from the need-more-massive-lego-sets dept.
MBCook writes "The New York Times published an article on Saturday profiling Lego, and how tie-ins with movies have helped save the company. 'Even as other toymakers struggle, this Danish maker of toy bricks is enjoying double-digit sales gains and swelling earnings. In recent years, Lego has increasingly focused on toys that many parents wouldn't recognize from their own childhood. Hollywood themes are commanding more shelf space, a far cry from the idealistic, purely imagination-oriented play that drove Lego for years and was as much a religion as a business strategy in Billund.' The article also mentions coming Lego Stores, a Lego board game, how Lego now allows sets with violence (like a gun for Indiana Jones), and how since 2004 Lego has cut part count nearly in half by encouraging re-use of parts and stopping one-off pieces."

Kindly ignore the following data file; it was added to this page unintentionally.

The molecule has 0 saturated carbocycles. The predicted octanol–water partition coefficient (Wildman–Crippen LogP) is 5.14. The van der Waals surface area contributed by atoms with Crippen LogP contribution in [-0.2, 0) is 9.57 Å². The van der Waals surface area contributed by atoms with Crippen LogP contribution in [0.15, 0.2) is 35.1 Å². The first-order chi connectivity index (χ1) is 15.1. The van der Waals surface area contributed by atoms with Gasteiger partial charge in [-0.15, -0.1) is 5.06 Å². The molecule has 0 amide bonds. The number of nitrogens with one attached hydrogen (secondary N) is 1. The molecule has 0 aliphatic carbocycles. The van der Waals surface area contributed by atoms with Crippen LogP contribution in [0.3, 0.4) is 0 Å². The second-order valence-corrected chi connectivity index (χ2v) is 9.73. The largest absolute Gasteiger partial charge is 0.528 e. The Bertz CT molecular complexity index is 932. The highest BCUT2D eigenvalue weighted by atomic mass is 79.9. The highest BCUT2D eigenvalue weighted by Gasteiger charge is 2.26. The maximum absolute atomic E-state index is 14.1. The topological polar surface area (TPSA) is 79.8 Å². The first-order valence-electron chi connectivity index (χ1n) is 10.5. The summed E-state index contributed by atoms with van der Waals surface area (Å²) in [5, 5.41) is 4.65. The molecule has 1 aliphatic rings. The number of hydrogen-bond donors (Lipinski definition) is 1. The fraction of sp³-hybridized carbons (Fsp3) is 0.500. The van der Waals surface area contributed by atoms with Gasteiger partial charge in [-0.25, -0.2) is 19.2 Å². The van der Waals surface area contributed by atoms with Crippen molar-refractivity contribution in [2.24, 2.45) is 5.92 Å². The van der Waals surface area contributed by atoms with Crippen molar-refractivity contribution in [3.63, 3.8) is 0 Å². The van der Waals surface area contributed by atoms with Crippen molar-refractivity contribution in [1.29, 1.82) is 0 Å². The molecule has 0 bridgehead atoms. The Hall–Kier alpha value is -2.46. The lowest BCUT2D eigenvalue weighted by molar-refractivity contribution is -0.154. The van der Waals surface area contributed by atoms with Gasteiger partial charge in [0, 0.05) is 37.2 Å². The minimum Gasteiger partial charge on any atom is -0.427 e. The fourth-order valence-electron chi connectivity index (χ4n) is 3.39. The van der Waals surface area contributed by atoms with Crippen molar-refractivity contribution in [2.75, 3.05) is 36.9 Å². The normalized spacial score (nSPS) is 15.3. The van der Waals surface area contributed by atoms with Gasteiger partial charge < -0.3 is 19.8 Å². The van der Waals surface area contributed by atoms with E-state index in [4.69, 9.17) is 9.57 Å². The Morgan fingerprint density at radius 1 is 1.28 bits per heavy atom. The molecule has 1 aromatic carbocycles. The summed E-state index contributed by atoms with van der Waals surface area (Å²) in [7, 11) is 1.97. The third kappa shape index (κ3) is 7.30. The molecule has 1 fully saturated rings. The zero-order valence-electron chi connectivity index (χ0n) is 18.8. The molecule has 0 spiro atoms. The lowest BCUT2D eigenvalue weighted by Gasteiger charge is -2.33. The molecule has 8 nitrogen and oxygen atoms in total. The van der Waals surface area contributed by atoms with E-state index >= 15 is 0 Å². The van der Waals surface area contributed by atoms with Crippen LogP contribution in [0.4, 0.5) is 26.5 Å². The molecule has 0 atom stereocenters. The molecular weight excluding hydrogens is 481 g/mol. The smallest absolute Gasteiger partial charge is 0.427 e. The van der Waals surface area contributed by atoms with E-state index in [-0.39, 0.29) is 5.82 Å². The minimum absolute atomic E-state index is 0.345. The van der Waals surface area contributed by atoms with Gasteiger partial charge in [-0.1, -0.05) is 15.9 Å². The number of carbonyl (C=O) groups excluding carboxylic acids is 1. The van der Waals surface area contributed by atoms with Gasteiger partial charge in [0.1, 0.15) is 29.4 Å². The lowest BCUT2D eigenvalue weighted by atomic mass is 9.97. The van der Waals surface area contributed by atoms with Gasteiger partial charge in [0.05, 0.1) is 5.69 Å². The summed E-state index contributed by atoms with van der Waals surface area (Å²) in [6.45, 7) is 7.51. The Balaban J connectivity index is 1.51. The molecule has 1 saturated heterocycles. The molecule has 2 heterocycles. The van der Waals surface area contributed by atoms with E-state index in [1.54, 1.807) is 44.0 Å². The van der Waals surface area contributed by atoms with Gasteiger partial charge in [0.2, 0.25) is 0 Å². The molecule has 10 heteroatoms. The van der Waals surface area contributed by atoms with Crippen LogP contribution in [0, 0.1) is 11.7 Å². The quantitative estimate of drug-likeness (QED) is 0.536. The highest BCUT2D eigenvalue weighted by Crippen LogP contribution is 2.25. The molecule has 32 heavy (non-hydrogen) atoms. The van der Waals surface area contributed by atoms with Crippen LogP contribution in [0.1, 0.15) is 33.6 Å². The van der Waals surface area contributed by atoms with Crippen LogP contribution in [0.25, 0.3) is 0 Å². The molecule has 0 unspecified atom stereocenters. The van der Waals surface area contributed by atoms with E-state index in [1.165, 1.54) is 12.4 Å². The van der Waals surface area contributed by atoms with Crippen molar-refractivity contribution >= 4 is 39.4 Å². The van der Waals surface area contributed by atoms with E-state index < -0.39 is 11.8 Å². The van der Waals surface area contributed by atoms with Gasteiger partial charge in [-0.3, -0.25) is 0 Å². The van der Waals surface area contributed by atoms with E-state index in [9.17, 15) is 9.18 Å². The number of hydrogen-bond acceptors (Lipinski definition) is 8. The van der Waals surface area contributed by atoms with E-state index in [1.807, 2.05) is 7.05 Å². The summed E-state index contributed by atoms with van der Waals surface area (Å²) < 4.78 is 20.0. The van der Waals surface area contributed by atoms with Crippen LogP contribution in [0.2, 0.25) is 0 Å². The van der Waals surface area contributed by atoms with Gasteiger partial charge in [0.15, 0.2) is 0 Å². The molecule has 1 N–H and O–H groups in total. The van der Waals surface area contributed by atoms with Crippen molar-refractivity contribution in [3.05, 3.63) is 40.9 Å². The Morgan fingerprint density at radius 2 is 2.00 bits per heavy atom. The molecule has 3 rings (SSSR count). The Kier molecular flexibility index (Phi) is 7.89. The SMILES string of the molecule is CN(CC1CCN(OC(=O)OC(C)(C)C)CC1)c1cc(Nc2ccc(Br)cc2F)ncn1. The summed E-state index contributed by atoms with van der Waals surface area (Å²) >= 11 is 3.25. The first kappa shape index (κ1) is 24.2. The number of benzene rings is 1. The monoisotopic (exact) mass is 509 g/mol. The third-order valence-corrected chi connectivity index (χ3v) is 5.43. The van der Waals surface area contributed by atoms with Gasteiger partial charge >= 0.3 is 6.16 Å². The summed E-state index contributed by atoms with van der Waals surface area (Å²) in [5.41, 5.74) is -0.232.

We can found no scientific discipline, nor a healthy profession on the
technical mistakes of the Department of Defense and IBM.
-- Edsger Dijkstra